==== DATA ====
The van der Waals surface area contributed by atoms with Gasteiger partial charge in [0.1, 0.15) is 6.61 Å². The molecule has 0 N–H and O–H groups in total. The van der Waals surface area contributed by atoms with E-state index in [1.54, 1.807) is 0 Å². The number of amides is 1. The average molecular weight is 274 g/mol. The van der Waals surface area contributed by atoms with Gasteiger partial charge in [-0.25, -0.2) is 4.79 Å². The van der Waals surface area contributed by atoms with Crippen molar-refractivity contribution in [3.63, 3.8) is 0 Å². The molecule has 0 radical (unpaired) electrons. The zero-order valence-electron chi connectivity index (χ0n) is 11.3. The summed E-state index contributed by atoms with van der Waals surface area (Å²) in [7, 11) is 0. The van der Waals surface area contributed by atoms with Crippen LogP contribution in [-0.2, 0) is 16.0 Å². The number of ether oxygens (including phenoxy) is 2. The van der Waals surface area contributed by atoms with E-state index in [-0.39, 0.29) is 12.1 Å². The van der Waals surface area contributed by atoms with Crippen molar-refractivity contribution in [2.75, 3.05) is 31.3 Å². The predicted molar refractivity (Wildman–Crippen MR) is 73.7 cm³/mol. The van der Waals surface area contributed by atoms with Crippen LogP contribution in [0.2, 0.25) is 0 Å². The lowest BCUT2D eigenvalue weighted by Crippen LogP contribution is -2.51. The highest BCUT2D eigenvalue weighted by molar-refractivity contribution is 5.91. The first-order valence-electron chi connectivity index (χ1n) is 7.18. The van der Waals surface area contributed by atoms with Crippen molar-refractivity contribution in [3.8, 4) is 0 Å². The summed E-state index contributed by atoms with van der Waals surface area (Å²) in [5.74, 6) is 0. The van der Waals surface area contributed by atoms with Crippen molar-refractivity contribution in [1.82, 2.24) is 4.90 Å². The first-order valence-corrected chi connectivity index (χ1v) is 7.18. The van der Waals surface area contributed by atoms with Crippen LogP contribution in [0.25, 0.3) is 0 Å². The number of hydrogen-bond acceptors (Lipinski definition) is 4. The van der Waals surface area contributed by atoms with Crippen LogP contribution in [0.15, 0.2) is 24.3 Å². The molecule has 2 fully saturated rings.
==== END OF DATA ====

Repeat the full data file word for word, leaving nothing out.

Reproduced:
The van der Waals surface area contributed by atoms with Gasteiger partial charge in [0.1, 0.15) is 6.61 Å². The molecule has 0 N–H and O–H groups in total. The van der Waals surface area contributed by atoms with E-state index in [1.54, 1.807) is 0 Å². The number of amides is 1. The average molecular weight is 274 g/mol. The van der Waals surface area contributed by atoms with Gasteiger partial charge in [-0.25, -0.2) is 4.79 Å². The van der Waals surface area contributed by atoms with Crippen molar-refractivity contribution in [3.63, 3.8) is 0 Å². The molecule has 0 radical (unpaired) electrons. The zero-order valence-electron chi connectivity index (χ0n) is 11.3. The summed E-state index contributed by atoms with van der Waals surface area (Å²) in [7, 11) is 0. The van der Waals surface area contributed by atoms with Crippen LogP contribution in [-0.2, 0) is 16.0 Å². The number of ether oxygens (including phenoxy) is 2. The van der Waals surface area contributed by atoms with E-state index in [-0.39, 0.29) is 12.1 Å². The van der Waals surface area contributed by atoms with Crippen molar-refractivity contribution in [2.75, 3.05) is 31.3 Å². The predicted molar refractivity (Wildman–Crippen MR) is 73.7 cm³/mol. The van der Waals surface area contributed by atoms with Crippen LogP contribution in [0.2, 0.25) is 0 Å². The lowest BCUT2D eigenvalue weighted by Crippen LogP contribution is -2.51. The highest BCUT2D eigenvalue weighted by molar-refractivity contribution is 5.91. The first-order valence-electron chi connectivity index (χ1n) is 7.18. The van der Waals surface area contributed by atoms with Crippen molar-refractivity contribution in [3.8, 4) is 0 Å². The summed E-state index contributed by atoms with van der Waals surface area (Å²) in [5.74, 6) is 0. The van der Waals surface area contributed by atoms with Crippen molar-refractivity contribution in [1.82, 2.24) is 4.90 Å². The first-order valence-corrected chi connectivity index (χ1v) is 7.18. The van der Waals surface area contributed by atoms with Crippen LogP contribution in [0.25, 0.3) is 0 Å². The number of hydrogen-bond acceptors (Lipinski definition) is 4. The van der Waals surface area contributed by atoms with Crippen LogP contribution in [0.15, 0.2) is 24.3 Å². The molecule has 2 fully saturated rings.